Doctor advocates for good mental health

An advocate of mental health, psychiatrist Dr. Renato Obra advocates for mental health, pointing out that health is not just the absence of diseases in the body. According to the World Health Organization (WHO), health is also the balance between mental, physical and spiritual aspects.

When Hopeline, a 24/7 confidential crisis support service, started in August 2015, it received 17 calls. In October 2015, it recorded 202 calls. In March 2016, it recorded 521 calls.

The callers include those who open up to the responder about their thoughts on ending their own lives and those who tried before but did not succeed.

Hopeline is an information and communication hub for persons experiencing emotional crisis. Responders comprise of nurses and psychologists whose task is to take calls of persons seeking advice or looking for someone to talk to.

The most number of calls was placed between 2 p.m. and 10 p.m. and between 6 a.m. and 2 p.m. Twenty-eight percent of callers are males and 72 percent are females.  The high risk can be found among the 21-30 year old age bracket. There are also calls from overseas Filipino workers.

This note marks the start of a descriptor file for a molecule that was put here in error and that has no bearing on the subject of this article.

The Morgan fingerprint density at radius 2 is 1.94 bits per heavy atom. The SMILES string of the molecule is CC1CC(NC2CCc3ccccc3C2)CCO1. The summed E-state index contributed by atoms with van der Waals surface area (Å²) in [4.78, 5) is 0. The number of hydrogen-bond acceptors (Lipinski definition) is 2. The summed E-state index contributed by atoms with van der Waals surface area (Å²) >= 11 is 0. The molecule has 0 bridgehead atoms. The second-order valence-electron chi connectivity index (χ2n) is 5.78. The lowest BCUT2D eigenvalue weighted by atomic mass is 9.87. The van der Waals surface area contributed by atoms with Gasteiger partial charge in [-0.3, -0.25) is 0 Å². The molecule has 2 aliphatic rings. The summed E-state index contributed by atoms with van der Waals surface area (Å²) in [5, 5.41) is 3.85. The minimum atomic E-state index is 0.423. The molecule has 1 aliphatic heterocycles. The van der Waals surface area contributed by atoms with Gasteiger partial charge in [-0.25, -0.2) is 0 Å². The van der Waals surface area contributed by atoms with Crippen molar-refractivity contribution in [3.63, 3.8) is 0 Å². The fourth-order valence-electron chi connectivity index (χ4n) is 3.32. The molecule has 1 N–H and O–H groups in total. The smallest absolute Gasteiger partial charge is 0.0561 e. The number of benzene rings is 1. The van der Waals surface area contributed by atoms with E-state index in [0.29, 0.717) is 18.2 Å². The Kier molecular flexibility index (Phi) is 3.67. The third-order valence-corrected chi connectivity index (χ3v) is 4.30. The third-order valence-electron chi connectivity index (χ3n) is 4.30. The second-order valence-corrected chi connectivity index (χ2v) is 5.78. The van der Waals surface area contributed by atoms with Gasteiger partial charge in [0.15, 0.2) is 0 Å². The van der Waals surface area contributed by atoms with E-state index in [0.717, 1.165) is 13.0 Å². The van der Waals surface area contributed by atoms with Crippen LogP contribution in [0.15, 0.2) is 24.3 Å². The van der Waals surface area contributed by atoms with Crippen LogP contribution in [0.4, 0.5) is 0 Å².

A memorandum of agreement is currently being planned between provincial authorities and Hopeline center since some suicide cases are from the municipalities.

According to Obra, committing suicide is egoistic in nature for some who have a loose support system. There are people who have no one to talk to or share their problems with. These are persons who need to be around good listeners, he said.

Others may have strong attachments such that they come out brainwashed. One example cited by Obra is the case of the suicide bombers. Another type is those who need family attention and those who have achieved a certain level of life. They find themselves on the downtrend and may resort to taking their own life.

Obra would like to change people’s notion that seeing a psychiatrist means one is crazy or insane. Doing so is affording the concerned person the chance to open up and in the process, the psychiatrist or psychologist may have the chance to talk the person out of suicide.

The most common forms of suicide are slashing, hanging and ingestion of dangerous substances. What is also important, said Obra, is watching out for signs of depression, including deterioration of personal hygiene, in constant deep thought, loss of interest, suicidal thoughts, poor work performance, loss of focus, voracious eating, and poor eye to eye contact.

Obra says responders can gauge the success of their conversation with the callers through his or her reaction, such as thanking the responder for taking the call or saying he or she would not try suicide again.